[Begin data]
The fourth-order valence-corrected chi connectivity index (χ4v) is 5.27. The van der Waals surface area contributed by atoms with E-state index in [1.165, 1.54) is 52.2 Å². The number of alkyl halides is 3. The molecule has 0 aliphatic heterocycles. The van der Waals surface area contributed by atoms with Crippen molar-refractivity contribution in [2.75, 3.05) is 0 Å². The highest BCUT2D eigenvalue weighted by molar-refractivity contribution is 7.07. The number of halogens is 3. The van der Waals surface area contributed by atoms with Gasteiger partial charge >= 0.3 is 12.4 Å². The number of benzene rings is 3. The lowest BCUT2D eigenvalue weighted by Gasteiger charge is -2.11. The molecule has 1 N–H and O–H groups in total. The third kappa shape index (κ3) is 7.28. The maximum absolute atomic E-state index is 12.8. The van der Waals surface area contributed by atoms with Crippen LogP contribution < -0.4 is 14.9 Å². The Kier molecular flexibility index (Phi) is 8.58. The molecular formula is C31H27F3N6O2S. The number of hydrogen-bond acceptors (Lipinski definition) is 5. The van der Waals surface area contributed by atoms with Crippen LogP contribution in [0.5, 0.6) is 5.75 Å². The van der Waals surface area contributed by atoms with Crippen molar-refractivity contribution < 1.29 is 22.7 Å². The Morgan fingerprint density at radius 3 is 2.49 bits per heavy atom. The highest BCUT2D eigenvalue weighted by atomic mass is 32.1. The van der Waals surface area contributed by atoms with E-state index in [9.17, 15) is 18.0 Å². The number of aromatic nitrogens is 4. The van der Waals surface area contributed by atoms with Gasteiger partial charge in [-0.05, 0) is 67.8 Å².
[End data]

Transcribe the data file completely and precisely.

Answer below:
The fourth-order valence-corrected chi connectivity index (χ4v) is 5.27. The van der Waals surface area contributed by atoms with E-state index in [1.165, 1.54) is 52.2 Å². The number of alkyl halides is 3. The molecule has 0 aliphatic heterocycles. The van der Waals surface area contributed by atoms with Crippen molar-refractivity contribution in [2.75, 3.05) is 0 Å². The highest BCUT2D eigenvalue weighted by molar-refractivity contribution is 7.07. The number of halogens is 3. The van der Waals surface area contributed by atoms with Gasteiger partial charge >= 0.3 is 12.4 Å². The number of benzene rings is 3. The lowest BCUT2D eigenvalue weighted by Gasteiger charge is -2.11. The molecule has 1 N–H and O–H groups in total. The third kappa shape index (κ3) is 7.28. The maximum absolute atomic E-state index is 12.8. The van der Waals surface area contributed by atoms with Crippen LogP contribution < -0.4 is 14.9 Å². The Kier molecular flexibility index (Phi) is 8.58. The molecular formula is C31H27F3N6O2S. The number of hydrogen-bond acceptors (Lipinski definition) is 5. The van der Waals surface area contributed by atoms with Crippen LogP contribution in [0.5, 0.6) is 5.75 Å². The van der Waals surface area contributed by atoms with Crippen molar-refractivity contribution < 1.29 is 22.7 Å². The Morgan fingerprint density at radius 3 is 2.49 bits per heavy atom. The highest BCUT2D eigenvalue weighted by atomic mass is 32.1. The van der Waals surface area contributed by atoms with E-state index in [9.17, 15) is 18.0 Å². The number of aromatic nitrogens is 4. The van der Waals surface area contributed by atoms with Gasteiger partial charge in [-0.05, 0) is 67.8 Å².